Signs of Spring

It’s September, so it must be Spring, but at this altitude we are often some weeks behind in flowering times.

I shudder to think what the wallabies will do to the tender green buds of trees like this birch, but at least they can't reach to the top.

I love the way bulbs have naturalised and thickened into clumps over the years — and I love that wallabies don’t find them tasty.

The winter snowflakes and the jonquils of several varieties, both white and yellow, look perfectly at home around such deciduous trees.

The abundant yellow jonquils like these above may look like mini daffodils but they lack the stateliness as well as the size.

My daffodils only bloom with Spring here, so for me they are the true harbinger. And they have arrived!

Only trouble is, if Spring is here, can snakes be far behind?

4 thoughts on “Signs of Spring”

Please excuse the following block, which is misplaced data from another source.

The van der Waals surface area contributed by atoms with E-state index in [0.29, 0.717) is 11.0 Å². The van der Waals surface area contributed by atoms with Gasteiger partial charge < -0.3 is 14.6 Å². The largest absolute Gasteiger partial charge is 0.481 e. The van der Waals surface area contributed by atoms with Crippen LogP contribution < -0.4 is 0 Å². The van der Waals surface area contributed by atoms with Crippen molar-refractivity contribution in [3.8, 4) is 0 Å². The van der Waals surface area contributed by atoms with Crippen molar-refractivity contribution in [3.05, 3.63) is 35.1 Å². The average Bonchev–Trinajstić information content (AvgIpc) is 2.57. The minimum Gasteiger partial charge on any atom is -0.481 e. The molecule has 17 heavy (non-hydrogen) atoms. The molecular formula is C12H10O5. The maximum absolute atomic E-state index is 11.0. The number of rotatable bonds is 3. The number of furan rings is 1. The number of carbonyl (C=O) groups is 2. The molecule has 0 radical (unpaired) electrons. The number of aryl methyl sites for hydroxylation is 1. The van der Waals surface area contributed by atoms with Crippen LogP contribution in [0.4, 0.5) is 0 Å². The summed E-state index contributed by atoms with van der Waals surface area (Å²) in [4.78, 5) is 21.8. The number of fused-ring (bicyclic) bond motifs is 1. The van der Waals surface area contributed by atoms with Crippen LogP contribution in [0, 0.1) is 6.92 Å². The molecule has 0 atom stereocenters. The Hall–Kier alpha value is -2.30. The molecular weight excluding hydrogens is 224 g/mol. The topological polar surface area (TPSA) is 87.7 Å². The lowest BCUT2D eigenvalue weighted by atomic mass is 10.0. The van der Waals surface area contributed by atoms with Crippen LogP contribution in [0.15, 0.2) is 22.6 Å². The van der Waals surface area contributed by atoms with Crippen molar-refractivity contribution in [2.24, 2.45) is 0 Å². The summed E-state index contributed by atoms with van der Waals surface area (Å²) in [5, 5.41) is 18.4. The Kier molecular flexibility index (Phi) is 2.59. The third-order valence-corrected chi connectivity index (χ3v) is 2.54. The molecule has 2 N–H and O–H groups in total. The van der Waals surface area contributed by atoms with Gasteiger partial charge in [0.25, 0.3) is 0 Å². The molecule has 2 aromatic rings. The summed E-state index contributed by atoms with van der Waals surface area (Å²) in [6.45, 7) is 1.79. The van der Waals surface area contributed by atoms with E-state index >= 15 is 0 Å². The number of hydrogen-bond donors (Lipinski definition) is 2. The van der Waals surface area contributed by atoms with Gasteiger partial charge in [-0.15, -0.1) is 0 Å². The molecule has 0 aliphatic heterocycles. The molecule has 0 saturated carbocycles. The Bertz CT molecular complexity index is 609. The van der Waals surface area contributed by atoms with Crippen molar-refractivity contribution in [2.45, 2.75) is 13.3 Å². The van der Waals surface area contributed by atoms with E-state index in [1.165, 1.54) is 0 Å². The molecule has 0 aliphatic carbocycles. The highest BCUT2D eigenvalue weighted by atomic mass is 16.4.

1. Hi Denis,
    Thank you so much for that info about those yellow jonquils, which have been naturalised here for about 30 years.

  2. Hi Sharyn
    Just out of interest, your middle shot of the Jonquils are of an unusual type. That variety was one of my father’s favourites, and I identified it at one stage as Narcissus juncifolius – the “Rush-leaved Narcissus”.
    Note the tall, thin leaves and their dark green colour. Most of the other Jonquil varieties have greyish-green leaves.

    Your plants are an old variety, actually a true species, unlike most of the modern varieties and hybrid “Daffodils” or “Jonquils”.
    Happy Spring time.

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